- - Monday, March 19, 2012


ACAPULCO — Authorities said gunmen ambushed and killed 12 police officers who were searching for the bodies of 10 people whose heads were found in southern Guerrero state.

Guerrero state police spokesman Arturo Martinez said the state and local officers were ambushed Sunday night in the town of Teloloapan. Another 11 officers were wounded.

Mr. Martinez said Monday the officers were searching for the bodies of seven men and three women whose severed heads were dumped outside a slaughterhouse earlier Sunday when they were attacked.

The heads were left with a message threatening the La Familia drug cartel.

Teloloapan is in a mountainous zone known as Tierra Caliente that is plagued by drug violence.


Elephants flee fire on Mount Kenya

NAIROBI — A fire on the slopes of Kenya’s tallest mountain is sending big game animals such as elephants fleeing for their lives, as wildlife agents and British troops are fighting to put it out, officials said Monday.

The flames already have consumed hundreds of acres of forest on Mount Kenya, said Paul Udoto, a spokesman for the Kenya Wildlife Service. The fire has covered the spiky mountain in a haze of smoke.

Tourists staying in mountain lodges are safe, Mr. Udoto said, but elephants are among the many animals fleeing.

“The elephants fled the area but they are still within the protected areas of the mountain,” Mr. Udoto said.

Firefighters said they haven’t come across any animal hurt or killed by the fire.

Photos of the fire show small bursts of flame and thick white smoke hanging over the mountain’s lower elevations. Mount Kenya is the second-highest peak in Africa, at 17,057 feet.


Harry Potter’s train station renovated

LONDON — Harry Potter fans should now find it a bit easier to find platform 9¾.

King’s Cross station, the London train terminal made famous by J.K. Rowling’s series on the boy wizard, has undergone a $875 million makeover.

The station is the setting of the fictional platform 9¾, where Harry and his friends went through a wall to find the train to Hogwarts, their school.

The 45 million real-life commuters who struggle through the cluttered station every year often found the experience something short of magical.

On Monday a spectacular new glass-and-steel entrance opened to the public in a bid to cut the crowding.

As part of the station’s renovation, there is now a photo-op version of platform 9¾ — right next to platform 9.


Libya seeks custody of Gadhafi spy-chief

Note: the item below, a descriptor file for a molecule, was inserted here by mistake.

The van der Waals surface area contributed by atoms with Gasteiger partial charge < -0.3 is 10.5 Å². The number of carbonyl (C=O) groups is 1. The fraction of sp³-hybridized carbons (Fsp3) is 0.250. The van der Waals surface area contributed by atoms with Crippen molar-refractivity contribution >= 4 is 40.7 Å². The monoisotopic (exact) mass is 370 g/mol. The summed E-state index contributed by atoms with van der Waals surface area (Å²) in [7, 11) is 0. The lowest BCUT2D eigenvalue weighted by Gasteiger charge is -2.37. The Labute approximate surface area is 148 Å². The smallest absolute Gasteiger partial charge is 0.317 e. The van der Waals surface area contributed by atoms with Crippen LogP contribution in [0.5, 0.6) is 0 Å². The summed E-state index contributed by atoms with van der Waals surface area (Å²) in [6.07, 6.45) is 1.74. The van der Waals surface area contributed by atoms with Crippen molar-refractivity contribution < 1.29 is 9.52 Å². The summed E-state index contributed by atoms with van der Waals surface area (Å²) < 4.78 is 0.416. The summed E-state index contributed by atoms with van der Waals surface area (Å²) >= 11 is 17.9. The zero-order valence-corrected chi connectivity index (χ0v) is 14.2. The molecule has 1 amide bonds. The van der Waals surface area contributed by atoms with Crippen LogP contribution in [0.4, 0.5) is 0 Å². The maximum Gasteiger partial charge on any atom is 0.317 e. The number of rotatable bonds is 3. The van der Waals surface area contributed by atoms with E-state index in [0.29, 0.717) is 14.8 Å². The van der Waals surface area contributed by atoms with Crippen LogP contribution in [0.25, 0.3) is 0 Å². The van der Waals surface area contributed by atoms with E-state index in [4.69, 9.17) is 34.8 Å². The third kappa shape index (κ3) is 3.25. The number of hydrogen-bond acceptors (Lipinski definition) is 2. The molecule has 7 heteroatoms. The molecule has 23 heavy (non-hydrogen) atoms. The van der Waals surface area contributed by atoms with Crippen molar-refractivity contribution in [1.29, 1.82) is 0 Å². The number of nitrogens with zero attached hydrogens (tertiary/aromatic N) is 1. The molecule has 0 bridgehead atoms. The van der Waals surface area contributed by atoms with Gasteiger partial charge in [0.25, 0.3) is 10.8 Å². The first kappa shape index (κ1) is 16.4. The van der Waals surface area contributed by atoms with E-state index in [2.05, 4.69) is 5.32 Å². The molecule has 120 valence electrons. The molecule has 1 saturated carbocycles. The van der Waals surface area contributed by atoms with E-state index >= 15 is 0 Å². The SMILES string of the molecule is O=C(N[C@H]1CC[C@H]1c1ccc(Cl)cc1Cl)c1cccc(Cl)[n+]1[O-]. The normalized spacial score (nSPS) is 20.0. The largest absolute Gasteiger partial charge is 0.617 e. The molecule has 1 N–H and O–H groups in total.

NOUAKCHOTT — A top Libyan official traveled to the Mauritanian capital Monday to press for the extradition of one of Moammar Gadhafi’s closest associates, the former Libyan intelligence chief Abdullah al-Senoussi.

Libyan Deputy Prime Minister Mustafa Abu Shaghour told reporters at the airport that he had come with a plea on behalf of the people of Libya.

“We are here to ask our Mauritanian brothers to hand over this criminal who has committed many crimes against the Libyan people,” he said. “We will judge him in Libya.”

The former intelligence chief is accused of attacking civilians during the uprising in Libya last year and of the 1989 bombing of a French airliner. The International Criminal Court, France and Libya all said they want to prosecute Mr. al-Senoussi.


Avalanche kills five foreign tourists

OSLO — Five people were killed and one person was dug out alive after Swiss and French skiers were buried by an avalanche Monday on Norway’s Arctic fringe.

Rescuers located the victims through beacons from their radio transceivers, but only the first person they found survived, a Swiss man who was taken to a hospital in stable condition.

A 3,000-foot wall of snow came crashing down on the skiers on Sorbmegaisa mountain, 40 miles east of the northern city of Tromso, police spokesman Morten Pettersen said.

The last victim was found buried under 20 feet of snow.

Four Swiss and one French skier died in the avalanche, which started at a height of 3,600 feet and was 2,000 feet long.


Assassination mars presidential election

BISSAU — A presidential election that was supposed to stabilize this coup-prone West African nation was marred by a military assassination just hours after polls closed Sunday.

Joao Biague, director general of the judicial police, confirmed the death of Samba Diallo, the former head of military intelligence.

Mr. Biague told the private radio station Pindjiguiti FM late Sunday that the police were investigating Mr. Diallo’s death and will bring those responsible to justice.

Few details were available Monday.

It was unclear if the assassination is linked to Sunday’s presidential election, an emergency ballot that was called after the Jan. 9 death of the country’s former leader, Malam Bacai Sanha, a 64-year-old diabetic who died in France after multiple hospitalizations abroad.

From wire dispatches and staff reports



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